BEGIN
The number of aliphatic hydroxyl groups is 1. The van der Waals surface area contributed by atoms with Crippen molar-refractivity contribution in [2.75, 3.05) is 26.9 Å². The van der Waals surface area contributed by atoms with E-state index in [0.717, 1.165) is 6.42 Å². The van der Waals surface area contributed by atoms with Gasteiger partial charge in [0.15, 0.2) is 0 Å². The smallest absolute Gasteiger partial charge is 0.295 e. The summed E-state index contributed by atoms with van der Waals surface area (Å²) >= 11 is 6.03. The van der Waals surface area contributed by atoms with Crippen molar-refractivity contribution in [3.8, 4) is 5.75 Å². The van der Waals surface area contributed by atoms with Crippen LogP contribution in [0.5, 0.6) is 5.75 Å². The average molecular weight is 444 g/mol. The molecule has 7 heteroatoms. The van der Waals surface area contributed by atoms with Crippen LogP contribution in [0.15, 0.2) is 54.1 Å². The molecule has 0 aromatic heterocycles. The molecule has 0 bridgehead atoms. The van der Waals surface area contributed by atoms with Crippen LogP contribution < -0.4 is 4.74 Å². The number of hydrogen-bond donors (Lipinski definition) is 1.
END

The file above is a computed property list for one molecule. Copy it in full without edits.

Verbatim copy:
The number of aliphatic hydroxyl groups is 1. The van der Waals surface area contributed by atoms with Crippen molar-refractivity contribution in [2.75, 3.05) is 26.9 Å². The van der Waals surface area contributed by atoms with E-state index in [0.717, 1.165) is 6.42 Å². The van der Waals surface area contributed by atoms with Gasteiger partial charge in [0.15, 0.2) is 0 Å². The smallest absolute Gasteiger partial charge is 0.295 e. The summed E-state index contributed by atoms with van der Waals surface area (Å²) >= 11 is 6.03. The van der Waals surface area contributed by atoms with Crippen molar-refractivity contribution in [3.8, 4) is 5.75 Å². The van der Waals surface area contributed by atoms with Crippen LogP contribution in [0.5, 0.6) is 5.75 Å². The average molecular weight is 444 g/mol. The molecule has 7 heteroatoms. The van der Waals surface area contributed by atoms with Crippen LogP contribution in [0.15, 0.2) is 54.1 Å². The molecule has 0 aromatic heterocycles. The molecule has 0 bridgehead atoms. The van der Waals surface area contributed by atoms with Crippen LogP contribution < -0.4 is 4.74 Å². The number of hydrogen-bond donors (Lipinski definition) is 1.